9. aldive

      aldive Elite In Memoriam

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      Nope, the PCV valve is left intact. There is no vacuum leak.
       
    10. dogfriend

      dogfriend Human-Animal Hybrid

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      Are you using a breather that replaces the oil cap? I was thinking that it was a breather that would install in place of the PCV line coming out of the crankcase.
       
    11. aldive

      aldive Elite In Memoriam

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      No. The breather replaces the hard plastic line from the passenger side valve cover that goes to the intake tube.
       
    12. dogfriend

      dogfriend Human-Animal Hybrid

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      What happens at the other end of the line? Do you plug the port? Maybe a picture or link?
       
    13. 97greenmonster

      97greenmonster B

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      Yea, you plug it, ill, go to this link, sorry the pix is small, but it does the job, hope this helps.

      [​IMG]

      [​IMG]
       
    14. dogfriend

      dogfriend Human-Animal Hybrid

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      I will have to look at the diagrams to see the routing of the PCV system, but I'm pretty sure that the PCV valve is just dead weight because the breather will break the vacuum in that circuit. I'm still not sure why it wouldn't be pulling unmetered air (aka a vacuum leak).....
       
    15. 97greenmonster

      97greenmonster B

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      Because that doesnt have to do with ANYTHING with the pcv system at all. It filters the gases from the crankcase over the valve cover. i dont know alot about PVC systems, but i know this doesnt effect it at all. And the filter isnt puling in air, its releasing it. and instead of putting it through the intake again and getting oil in your manifold, it just releases the gas into the atmosphere! (sp?)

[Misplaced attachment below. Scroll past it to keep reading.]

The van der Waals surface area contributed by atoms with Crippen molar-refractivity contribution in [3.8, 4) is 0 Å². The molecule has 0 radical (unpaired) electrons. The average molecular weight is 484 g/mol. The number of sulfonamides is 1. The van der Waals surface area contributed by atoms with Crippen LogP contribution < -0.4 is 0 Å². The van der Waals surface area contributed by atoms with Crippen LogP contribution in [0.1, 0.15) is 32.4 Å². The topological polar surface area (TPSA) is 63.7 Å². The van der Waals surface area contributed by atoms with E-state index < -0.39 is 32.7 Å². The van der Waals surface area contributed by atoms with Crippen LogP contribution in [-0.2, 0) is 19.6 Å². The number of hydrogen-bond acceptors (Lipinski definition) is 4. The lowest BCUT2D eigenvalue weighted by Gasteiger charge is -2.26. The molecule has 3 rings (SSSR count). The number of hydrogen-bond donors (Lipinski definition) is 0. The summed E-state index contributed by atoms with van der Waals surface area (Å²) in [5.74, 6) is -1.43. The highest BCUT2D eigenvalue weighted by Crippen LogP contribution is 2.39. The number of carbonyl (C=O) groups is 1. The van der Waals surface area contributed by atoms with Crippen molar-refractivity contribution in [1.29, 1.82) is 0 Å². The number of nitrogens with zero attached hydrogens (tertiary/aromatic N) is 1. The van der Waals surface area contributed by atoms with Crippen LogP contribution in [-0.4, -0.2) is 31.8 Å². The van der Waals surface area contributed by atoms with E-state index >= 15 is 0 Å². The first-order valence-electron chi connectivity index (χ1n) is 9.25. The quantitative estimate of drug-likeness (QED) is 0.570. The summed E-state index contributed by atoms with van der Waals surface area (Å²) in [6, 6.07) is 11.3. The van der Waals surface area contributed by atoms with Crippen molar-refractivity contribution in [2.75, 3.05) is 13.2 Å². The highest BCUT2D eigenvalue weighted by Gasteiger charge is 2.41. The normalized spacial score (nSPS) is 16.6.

16. Ranger482

      Ranger482 Member

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      Thanks for all of the info guys. So, the main point is to keep the intake cleaner. But, i was wondering, does this help at all with keeping the air being taken in colder? I dont how big of difference it will make, just an idea. I imagine that this mod plus plugging the erg valve would make some difference? Does anyone have this done also?
       
    17. dogfriend

      dogfriend Human-Animal Hybrid

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      That is what the PCV (positive crankcase ventilation) system was designed to prevent. Instead of releasing the gas into the atmosphere (where it contributes to the emission problem aka pollution) it recirculates the gases into the manifold.

      I have no doubt that the breather works since engines were built this way back in the 50's and 60's, but those engines were carburated, not fuel injected, so there was no feedback to try to control A/F ratios.

      I will look at the diagrams when I get home later this evening and try to figure out what is happening to the rest of the PCV flow when you substitute the breather for the tube going to the intake.

      Right now, I agree with GI Joe, I think you are pulling unmetered air through the breather, but I haven't looked at the details of how the flow is routed for the SOHC engine.

      Does the breather have a check valve? (i.e. Can air flow both directions through the breather, or just one way?)
       
    18. aldive

      aldive Elite In Memoriam

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    19. aldive

      aldive Elite In Memoriam